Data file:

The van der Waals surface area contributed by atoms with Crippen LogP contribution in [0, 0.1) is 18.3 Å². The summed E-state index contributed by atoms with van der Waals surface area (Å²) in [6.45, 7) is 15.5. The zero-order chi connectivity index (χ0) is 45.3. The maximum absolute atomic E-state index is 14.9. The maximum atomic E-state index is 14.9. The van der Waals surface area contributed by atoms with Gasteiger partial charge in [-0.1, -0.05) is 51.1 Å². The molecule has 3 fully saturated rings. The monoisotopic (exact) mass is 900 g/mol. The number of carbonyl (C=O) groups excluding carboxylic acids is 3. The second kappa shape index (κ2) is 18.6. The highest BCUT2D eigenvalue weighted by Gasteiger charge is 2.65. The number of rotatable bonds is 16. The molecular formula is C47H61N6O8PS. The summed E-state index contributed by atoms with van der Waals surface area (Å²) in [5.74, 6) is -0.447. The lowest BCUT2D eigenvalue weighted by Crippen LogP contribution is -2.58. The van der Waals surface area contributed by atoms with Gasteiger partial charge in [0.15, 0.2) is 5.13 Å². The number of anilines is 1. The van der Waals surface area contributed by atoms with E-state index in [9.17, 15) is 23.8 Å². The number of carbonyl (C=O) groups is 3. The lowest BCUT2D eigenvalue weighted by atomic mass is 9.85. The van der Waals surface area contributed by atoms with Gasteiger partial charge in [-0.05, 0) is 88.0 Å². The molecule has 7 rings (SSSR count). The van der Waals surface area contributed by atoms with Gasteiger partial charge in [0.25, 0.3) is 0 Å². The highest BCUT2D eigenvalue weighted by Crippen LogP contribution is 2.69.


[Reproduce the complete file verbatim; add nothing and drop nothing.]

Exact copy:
The van der Waals surface area contributed by atoms with Crippen LogP contribution in [0, 0.1) is 18.3 Å². The summed E-state index contributed by atoms with van der Waals surface area (Å²) in [6.45, 7) is 15.5. The zero-order chi connectivity index (χ0) is 45.3. The maximum absolute atomic E-state index is 14.9. The maximum atomic E-state index is 14.9. The van der Waals surface area contributed by atoms with Gasteiger partial charge in [-0.1, -0.05) is 51.1 Å². The molecule has 3 fully saturated rings. The monoisotopic (exact) mass is 900 g/mol. The number of carbonyl (C=O) groups excluding carboxylic acids is 3. The second kappa shape index (κ2) is 18.6. The highest BCUT2D eigenvalue weighted by Gasteiger charge is 2.65. The number of rotatable bonds is 16. The molecular formula is C47H61N6O8PS. The summed E-state index contributed by atoms with van der Waals surface area (Å²) in [5.74, 6) is -0.447. The lowest BCUT2D eigenvalue weighted by Crippen LogP contribution is -2.58. The van der Waals surface area contributed by atoms with Gasteiger partial charge in [0.15, 0.2) is 5.13 Å². The number of anilines is 1. The van der Waals surface area contributed by atoms with E-state index in [9.17, 15) is 23.8 Å². The number of carbonyl (C=O) groups is 3. The lowest BCUT2D eigenvalue weighted by atomic mass is 9.85. The van der Waals surface area contributed by atoms with Gasteiger partial charge in [-0.05, 0) is 88.0 Å². The molecule has 7 rings (SSSR count). The van der Waals surface area contributed by atoms with Gasteiger partial charge in [0.25, 0.3) is 0 Å². The highest BCUT2D eigenvalue weighted by Crippen LogP contribution is 2.69.